These mountains with dunes and deserts with hardly any ridges can overwhelm you with their enormity. This immobility is tender and can heal those who battle the touch of ennui. Adding to this magic are the clouds that float above; mute cottony things speckling the blue skies like white inkblots on blue paper, like it were possible.
Then you cannot believe these serene clouds were once the callous vortexes that wound the seas, and metaphors come cloaked in scientific correctness, and it all becomes too much to take in. That’s when some of us chronicle these stories in the form of words or photos. And that’s what Ms Iyer did when she compiled the glory of Ladakh into a coffee-table book and called it Ladakh: Visual Odyssey by Uma Iyer.
Her journey into the world of photography started about 25 years ago, when she got to possess a camera. As a little girl, she was always fascinated by her father’s passion for photography, and he used to make her strike a pose and take pictures.
When asked about her introduction to photography, she says, “The art of composition came to me naturally, as I grew up watching my dad working with slides and movies and regular photography. But when I was looking for a photography workshop in 2012, I learned about Toehold and its unique way of teaching the concepts of photography. And I was sold to the idea of a Photo Tour. After the photography workshop and a Photo Tour to Kabini later, I was excited about my new understanding of the camera, its features, and elements that makes a photograph good.”
She continues with the same infectious excitement: “I had been to Kabini about 10 times before my first Toehold Photo Tour to the same place, but never had I spotted a big cat. During the Tour, not only did I get to see the elusive cats, but also beheld the charm of the place with new eyes. And there is always so much learning on the field.”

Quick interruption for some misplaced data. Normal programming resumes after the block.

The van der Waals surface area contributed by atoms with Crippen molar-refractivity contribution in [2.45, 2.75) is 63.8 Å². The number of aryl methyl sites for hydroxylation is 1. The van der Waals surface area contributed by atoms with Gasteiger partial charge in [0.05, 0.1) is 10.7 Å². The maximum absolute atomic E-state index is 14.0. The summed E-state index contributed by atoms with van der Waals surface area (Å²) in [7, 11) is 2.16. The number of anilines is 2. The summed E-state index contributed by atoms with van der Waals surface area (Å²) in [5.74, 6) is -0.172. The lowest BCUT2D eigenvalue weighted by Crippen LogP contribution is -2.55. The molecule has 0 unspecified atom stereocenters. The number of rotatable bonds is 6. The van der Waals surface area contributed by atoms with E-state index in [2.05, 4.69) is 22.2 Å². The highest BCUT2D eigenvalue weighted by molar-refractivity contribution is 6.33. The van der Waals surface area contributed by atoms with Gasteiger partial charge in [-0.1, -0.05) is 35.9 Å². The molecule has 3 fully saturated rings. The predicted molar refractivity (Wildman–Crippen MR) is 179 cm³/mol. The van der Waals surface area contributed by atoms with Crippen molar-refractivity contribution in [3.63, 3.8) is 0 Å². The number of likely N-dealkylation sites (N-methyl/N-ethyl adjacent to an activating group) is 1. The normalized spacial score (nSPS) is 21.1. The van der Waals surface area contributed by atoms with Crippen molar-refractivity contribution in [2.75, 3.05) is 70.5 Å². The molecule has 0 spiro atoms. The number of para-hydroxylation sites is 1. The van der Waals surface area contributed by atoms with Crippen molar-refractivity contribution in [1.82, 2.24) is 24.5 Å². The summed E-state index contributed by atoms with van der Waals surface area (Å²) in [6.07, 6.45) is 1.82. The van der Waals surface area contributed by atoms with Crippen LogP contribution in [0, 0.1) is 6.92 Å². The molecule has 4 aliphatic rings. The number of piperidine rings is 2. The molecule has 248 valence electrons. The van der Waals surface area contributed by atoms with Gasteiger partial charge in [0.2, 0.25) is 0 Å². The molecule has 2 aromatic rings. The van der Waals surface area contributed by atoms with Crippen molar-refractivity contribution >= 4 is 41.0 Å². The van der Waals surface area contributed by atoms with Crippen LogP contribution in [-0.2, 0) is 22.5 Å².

Ms Iyer cannot get enough of experimenting with ways of composition in landscape photography. She says she wouldn’t mind going back to Ladakh and Austria time and again, because they happen to be her favourite places. She is planning to go to Svalbard because the very remoteness of the place enthrals her and she hopes to have an amazing sight of the polar bear.
Her book on Ladakh brings not only breathtaking landscape images, but also the pictures of Buddhist stupas, meditational mini walls, pebbles with mantras inscribed on them, and prayer flags spreading spiritual messages, to the viewer’s table. Ms Iyer dedicates the book to Sachin Rai and Venkatesh Katta, the Toehold Skippers who helped her look at Ladakh in a different light.
A humble Ms Iyer is a woman of few words who’d rather let her pictures talk. The images are refreshing in their perspective and portray her explorative instincts in vivid colours and assured angles. Although she has many years of experience in the HR sector with reputed IT companies, Ms Iyer knows her ways of retreat into the less-populated lands whenever she feels like it.
An avid traveller, Ms Iyer is also an ardent admirer of nature and its myriad marvels. Her attention to details is arrested in the pictures she has captured, and her love for beauty even in the smallest of things becomes evident with the quote by Aristotle that her book begins with.
She does not forget to express her gratitude to the Toehold Skippers, and asserts that their expert guidance has not only enhanced her skills as a photographer, but also inspired her to observe the world with a keener eye.
Tastefully compiled as a book, Uma Iyer’s photos in Ladakh: Visual Odyssey can leave you enchanted on a languid monsoon evening, when you prefer enjoying your coffee and travelling mentally to the lands you wish to explore or have explored already but still continue to be amazed by.
Following this book, Ms Iyer has gone on to produce two more books, one of them comprising pictures from her Kenya Photo Tour. She extolls how she likes to engage herself in the process of shortlisting photographs, designing the layout of the book, and getting it printed.
Watching the world through others’ eyes can open up new avenues in the mind of an explorer, and that’s precisely what Ms Iyer’s photos do – leave one beautifully haunted and immensely inspired. The images she has adeptly captured lie frozen in time, but they certainly stir the soul of a traveller.